Amelia Research & Recovery, LLC
Florida's Fabulous Treasures
December 2003 - STUART, FL - The crew of the Polly-L is postponing its Treasure Coast salvage operation and heading to the Keys to hunt for Spanish gold. After causing a treasure hunting sensation on the Treasure Coast this fall, the crew of the Polly-L is heading south today to search for Spanish gold in the Keys.
Rough seas and tricky schedules caused the salvagers with Amelia Research and Recovery to postpone their work off Tiger Shores Beach, where a local surfer recently recalled a 25 year old sighting of a possible shipwreck.
So it's off for the winter to another wreck, just west of Key West. "That's our normal routine, to winter in the Keys," said John Popin, vice president of the treasure-seeking company. "We're itching to get going. We've just been sitting around."
Since the crew — and its four-story-high lift boat named the Polly-L — arrived on the Treasure Coast in September, there were only a few weeks when the seas were calm enough to perform the surveys needed to obtain a state permit for digging for artifacts and treasure.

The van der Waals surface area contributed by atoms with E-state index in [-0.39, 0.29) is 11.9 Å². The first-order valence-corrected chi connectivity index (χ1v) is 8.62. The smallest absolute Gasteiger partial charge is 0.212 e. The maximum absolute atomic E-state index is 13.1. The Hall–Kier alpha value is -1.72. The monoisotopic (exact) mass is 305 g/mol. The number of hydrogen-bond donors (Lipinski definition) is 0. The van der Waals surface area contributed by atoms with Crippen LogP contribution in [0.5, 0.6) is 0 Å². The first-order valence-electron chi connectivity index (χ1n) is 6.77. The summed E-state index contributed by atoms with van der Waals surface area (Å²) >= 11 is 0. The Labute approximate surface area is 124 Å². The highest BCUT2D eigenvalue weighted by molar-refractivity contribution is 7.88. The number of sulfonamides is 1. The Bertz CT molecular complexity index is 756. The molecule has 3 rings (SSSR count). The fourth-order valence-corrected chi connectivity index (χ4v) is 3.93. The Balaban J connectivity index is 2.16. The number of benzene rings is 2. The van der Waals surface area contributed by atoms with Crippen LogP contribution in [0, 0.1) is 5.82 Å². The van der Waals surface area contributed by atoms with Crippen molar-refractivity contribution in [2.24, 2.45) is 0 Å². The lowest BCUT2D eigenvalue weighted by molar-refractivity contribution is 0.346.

Most of the time, the boat was stationed off Hutchinson Island, where researchers suspect the southernmost wreck from the 1715 Spanish treasure fleet is located.
Cold fronts whipped the seas into 8 to 10 foot waves, limiting the visibility needed for the final surveys. The crew had hoped to bring state divers aboard for an up-close meeting before permits were approved — but the weather and their schedules never matched, Popin said. "It's been so bad out there," he said. "We're going to put it off until the spring."
To make some money while killing time, the crew of the Polly-L even sailed up the Indian River Lagoon from its temporary spot south of the Ernest F. Lyons Bridge north to Fort Pierce to get a job fixing the discharge pipe at the St. Lucie Nuclear Plant.
It turned out the lift boat wasn't certified for that kind of work. But everything remains "in line" for the state permit to begin excavation on the site off Tiger Shores Beach this spring, Popin said.
Meanwhile, the crew plans to work the site of the Santa Margarita, a Spanish treasure ship that wrecked off Key West in 1622. Popin said they plan to use the same equipment they used in Stuart — a magnetometer — to find objects under the sand.
"There hasn't been a modern survey there for 15 years, and we got some new information on hot spots," he said. "Still, we're looking forward to getting back down to Stuart."